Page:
Evaluation of “Letter from Birmingham Jail” & “Resistance to Civil Government”
Evaluation of “Letter from Birmingham Jail” & “Resistance to Civil government” Both passages “Letter from Birmingham Jail” and “Resistance to Civil government” have the same general purpose which was the idea of Civil disobedience, not agreeing with the law because it violates one’s morality or inner conscience belief. In the “Letter from Birmingham Jail” Martin Luther King explains his reasoning for why he retaliated the law and the idea of protesting without violence. Henry David Theoreau recognizes the unjust ways of the government and the issues of slavery.
The tone that Theoreau uses seems to be more aggravated and anger driven than that of King, who expresses the issues using a less harsh tone and not as many witty comments. In King’s passage, his tone is more deep and personal, speaking on a level representing the African American community and the hardships that they go through. In Theoreau’s passage, he uses a less personal approach and uses more factual based things and the use of grim irony explaining that what is being done is the opposite of what America was founded on, he goes on to say “Must the citizen ever for a moment, or in the least degree, resign his conscience to the legislator? Why has every man a conscience, then? I think that we should be men first, and subjects afterward” This is similar to King’s quote “The answer lies in the fact that there are two types of laws: just and unjust.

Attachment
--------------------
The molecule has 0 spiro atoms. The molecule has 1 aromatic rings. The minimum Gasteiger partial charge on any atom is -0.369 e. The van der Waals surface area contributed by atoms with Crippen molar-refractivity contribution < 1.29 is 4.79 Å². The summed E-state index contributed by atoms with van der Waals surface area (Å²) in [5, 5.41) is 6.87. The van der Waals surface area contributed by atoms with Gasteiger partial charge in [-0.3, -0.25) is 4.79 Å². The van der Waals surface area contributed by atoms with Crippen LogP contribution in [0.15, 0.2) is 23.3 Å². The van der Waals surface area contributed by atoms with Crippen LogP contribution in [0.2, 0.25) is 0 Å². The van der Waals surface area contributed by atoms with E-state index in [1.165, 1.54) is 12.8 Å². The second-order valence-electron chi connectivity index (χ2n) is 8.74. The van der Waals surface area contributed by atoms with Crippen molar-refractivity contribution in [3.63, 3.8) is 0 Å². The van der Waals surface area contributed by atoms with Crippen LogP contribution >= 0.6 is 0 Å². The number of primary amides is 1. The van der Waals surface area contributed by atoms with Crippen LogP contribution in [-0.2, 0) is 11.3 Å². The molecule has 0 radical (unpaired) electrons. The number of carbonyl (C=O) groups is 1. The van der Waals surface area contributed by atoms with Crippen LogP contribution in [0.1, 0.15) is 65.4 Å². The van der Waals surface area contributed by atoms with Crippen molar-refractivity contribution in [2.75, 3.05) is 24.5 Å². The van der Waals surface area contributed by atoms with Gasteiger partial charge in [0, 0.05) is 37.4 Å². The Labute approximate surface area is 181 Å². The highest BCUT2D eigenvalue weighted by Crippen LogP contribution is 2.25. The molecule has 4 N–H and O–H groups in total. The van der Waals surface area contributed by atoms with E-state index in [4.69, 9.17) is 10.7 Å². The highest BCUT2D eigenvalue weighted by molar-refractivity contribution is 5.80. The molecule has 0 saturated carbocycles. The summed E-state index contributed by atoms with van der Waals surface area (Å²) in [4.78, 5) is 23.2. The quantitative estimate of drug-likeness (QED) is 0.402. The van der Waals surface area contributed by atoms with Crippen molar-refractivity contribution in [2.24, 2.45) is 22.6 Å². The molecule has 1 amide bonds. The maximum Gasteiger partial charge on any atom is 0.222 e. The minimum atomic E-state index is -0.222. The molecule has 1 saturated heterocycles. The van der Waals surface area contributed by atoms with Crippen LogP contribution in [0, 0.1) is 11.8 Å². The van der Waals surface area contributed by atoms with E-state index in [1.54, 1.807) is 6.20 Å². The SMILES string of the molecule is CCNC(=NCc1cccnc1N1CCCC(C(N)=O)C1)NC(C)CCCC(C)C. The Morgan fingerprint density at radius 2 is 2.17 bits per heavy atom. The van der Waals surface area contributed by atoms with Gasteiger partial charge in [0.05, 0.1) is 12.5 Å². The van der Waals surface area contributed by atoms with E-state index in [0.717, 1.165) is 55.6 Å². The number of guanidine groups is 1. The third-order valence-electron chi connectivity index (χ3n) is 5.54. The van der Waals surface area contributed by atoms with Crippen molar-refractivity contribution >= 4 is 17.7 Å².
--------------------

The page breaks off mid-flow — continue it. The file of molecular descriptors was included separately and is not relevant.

I would be the first to advocate obeying just laws. One has not only a legal but a moral responsibility to obey just laws. Conversely, one has a moral responsibility to disobey unjust laws. I would agree with St. Augustine that “an unjust law is no law at all.”. King also explains his reasoning for his actions, for the revolutions and rebellion for the sake of the rights that all men are created equal and should be treated that way in America, because that is what is stated in the constitution and what the Christian faith is.